Venetian Snares ­- Traditional Synthesizer Music

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  • Last year was big for modular synthesizers. In January, Moog announced that they would bring back three of their large-format machines. Experienced wire juggler Blawan kickstarted his TERNESC label with two modular-made EPs, and even artists from outside the dance music sphere—namely Allesandro Cortini, Martin Gore and Sam Prekop of The Sea And Cake—released synth albums. After premiering in 2014, modular synth documentary I Dream of Wires reached new audiences with a wide release and Solvent's extended soundtrack. Manufacturers themselves cashed in on the revived interest in the music of their machines. This makes Venetian Snares' latest album, Traditional Synthesizer Music, feel oddly trendy for an artist who doesn't give a damn about trends. It's the first record to land on his Planet Mu sub-label, Timesig, since 2012's stinging Fool The Detector EP. You could call that one quintessentially Snares: full of jumbled opposites—ludicrous wit and severe solemness, digital and analogue hybridity, orchestrated chaos—it was as fun as it was disturbing. But records like that obscure the sheer craft and studio obsessiveness of the artist and his creative process. Traditional Synthesizer Music reveals the whiz operating the machines. As the title points out, these 12 songs were written with a modular synth, built from scratch and broken down again after each recording. The whole thing took five months for Aaron Funk to make at his home studio in Winnipeg, Canada. Traditional Synthesizer Music feels honest and straightforward, operating like a window into Funk's world—one that revolves around music, machines and little else. You can imagine him holed up indoors, shuffling from bed to synth rack and back again, only pausing to roll another cigarette. What came from his process is more organic and floaty than the usual Venetian Snares album. Tracks are as structurally dense and complex as ever, but there's a preternatural softness around the manic beats that makes them easier to handle. Poignant melodies give the album grappling hooks, even if only for a fleeting four minutes. It means the loveliness of tracks like "Everything About You Is Special," "Magnificent Stumble v2" and "You And Shayna v1" quickly dissipates into a blurred memory. Venetian Snares albums are usually tough and intense listens, but Traditional Synthesizer Music can be fuzzy to a fault. It lacks the internal turmoil that defines Funk's best music. There are some edgy bits here, like the acidic "Anxattack Boss Level19 v3" and manic "She Married A Chess Computer In The End," but even these are more squeaky than spiky. For all of Traditional Synthesizer Music's smooth modular finesse, Funk is still better at leaving scars.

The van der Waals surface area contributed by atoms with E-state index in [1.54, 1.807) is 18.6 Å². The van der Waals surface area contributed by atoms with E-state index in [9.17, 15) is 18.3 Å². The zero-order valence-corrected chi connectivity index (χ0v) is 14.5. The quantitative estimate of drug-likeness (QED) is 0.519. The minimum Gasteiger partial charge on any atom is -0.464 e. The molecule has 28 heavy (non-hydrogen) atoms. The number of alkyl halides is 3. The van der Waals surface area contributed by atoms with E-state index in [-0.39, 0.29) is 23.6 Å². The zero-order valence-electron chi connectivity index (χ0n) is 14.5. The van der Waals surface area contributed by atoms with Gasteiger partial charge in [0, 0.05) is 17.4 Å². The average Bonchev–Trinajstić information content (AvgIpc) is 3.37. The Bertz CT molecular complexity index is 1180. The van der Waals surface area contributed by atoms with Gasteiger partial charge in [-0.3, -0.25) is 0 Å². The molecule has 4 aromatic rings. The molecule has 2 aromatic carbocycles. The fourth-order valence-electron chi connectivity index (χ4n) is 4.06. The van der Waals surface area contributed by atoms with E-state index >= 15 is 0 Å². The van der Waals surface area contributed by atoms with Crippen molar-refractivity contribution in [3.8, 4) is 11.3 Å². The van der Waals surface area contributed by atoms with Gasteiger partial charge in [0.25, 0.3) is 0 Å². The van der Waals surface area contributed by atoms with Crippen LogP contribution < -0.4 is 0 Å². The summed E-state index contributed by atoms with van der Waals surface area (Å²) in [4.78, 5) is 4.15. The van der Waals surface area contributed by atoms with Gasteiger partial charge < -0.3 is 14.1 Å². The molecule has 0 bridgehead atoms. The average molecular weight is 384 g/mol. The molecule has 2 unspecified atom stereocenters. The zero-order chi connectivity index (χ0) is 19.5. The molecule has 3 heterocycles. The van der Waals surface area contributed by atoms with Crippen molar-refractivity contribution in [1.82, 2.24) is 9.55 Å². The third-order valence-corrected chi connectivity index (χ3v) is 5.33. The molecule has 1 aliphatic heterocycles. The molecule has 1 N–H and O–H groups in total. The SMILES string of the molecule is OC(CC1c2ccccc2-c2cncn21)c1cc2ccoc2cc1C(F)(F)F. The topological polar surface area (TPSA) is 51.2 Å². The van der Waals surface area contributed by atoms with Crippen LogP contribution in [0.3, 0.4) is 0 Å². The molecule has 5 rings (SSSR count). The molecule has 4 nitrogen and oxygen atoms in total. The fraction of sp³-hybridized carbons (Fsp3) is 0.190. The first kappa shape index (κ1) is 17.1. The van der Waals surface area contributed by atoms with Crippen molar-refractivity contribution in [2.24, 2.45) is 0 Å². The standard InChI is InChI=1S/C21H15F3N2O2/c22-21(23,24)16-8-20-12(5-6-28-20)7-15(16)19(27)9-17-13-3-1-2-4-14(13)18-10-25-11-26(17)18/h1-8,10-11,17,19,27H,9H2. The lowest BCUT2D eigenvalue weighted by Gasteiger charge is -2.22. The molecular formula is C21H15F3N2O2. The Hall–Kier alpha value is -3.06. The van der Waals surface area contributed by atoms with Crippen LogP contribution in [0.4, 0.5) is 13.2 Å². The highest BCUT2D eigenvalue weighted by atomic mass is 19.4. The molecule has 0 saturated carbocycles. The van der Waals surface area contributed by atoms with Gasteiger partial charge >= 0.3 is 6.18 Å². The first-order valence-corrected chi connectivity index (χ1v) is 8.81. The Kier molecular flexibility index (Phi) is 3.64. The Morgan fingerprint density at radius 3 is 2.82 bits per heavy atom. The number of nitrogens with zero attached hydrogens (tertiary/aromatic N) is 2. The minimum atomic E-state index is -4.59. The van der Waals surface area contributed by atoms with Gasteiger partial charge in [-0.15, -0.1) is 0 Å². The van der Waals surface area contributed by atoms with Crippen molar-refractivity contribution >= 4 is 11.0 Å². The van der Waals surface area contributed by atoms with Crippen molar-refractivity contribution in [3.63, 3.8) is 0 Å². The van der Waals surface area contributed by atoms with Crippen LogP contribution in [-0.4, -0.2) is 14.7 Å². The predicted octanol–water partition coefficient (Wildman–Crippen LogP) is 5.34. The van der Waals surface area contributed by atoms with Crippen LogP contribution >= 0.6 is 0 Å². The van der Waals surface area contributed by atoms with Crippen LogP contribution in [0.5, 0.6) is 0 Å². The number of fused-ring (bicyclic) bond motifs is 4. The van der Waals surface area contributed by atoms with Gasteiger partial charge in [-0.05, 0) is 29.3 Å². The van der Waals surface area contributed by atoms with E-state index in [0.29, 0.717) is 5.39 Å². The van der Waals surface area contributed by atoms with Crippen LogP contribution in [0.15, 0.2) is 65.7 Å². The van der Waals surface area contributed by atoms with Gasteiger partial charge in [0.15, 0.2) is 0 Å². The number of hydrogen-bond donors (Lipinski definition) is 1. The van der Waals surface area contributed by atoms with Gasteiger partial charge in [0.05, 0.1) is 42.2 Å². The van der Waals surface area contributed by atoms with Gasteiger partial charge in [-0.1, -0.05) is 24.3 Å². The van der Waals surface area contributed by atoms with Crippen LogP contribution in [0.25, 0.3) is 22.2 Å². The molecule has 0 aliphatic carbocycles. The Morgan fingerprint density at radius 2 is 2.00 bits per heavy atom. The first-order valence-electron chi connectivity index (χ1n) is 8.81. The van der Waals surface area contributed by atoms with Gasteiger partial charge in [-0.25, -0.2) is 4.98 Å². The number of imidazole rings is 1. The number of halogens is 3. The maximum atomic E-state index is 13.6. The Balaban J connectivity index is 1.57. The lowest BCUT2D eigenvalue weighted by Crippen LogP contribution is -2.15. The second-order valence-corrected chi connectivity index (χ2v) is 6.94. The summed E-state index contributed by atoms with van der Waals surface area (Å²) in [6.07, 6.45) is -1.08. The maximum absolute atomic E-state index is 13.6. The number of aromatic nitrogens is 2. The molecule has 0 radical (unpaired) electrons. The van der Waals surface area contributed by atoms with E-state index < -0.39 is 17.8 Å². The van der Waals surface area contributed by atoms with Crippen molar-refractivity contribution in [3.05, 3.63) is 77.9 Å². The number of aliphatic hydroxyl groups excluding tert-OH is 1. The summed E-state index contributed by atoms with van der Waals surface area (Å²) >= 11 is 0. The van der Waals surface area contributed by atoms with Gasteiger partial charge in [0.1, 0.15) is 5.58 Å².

• Tracklist
      01. Dreamt Person v3 02. Everything About You Is Special 03. Slightly Bent Fork Tong v2 04. Magnificent Stumble v2 05. Decembers 06. Can't Vote For Yourself v1 07. You And Shayna v1 08. Goose And Gary v2 09. Anxattack Boss Level19 v3 10. She Married A Chess Computer In The End 11. Health Card10 12. Paganism Ratchets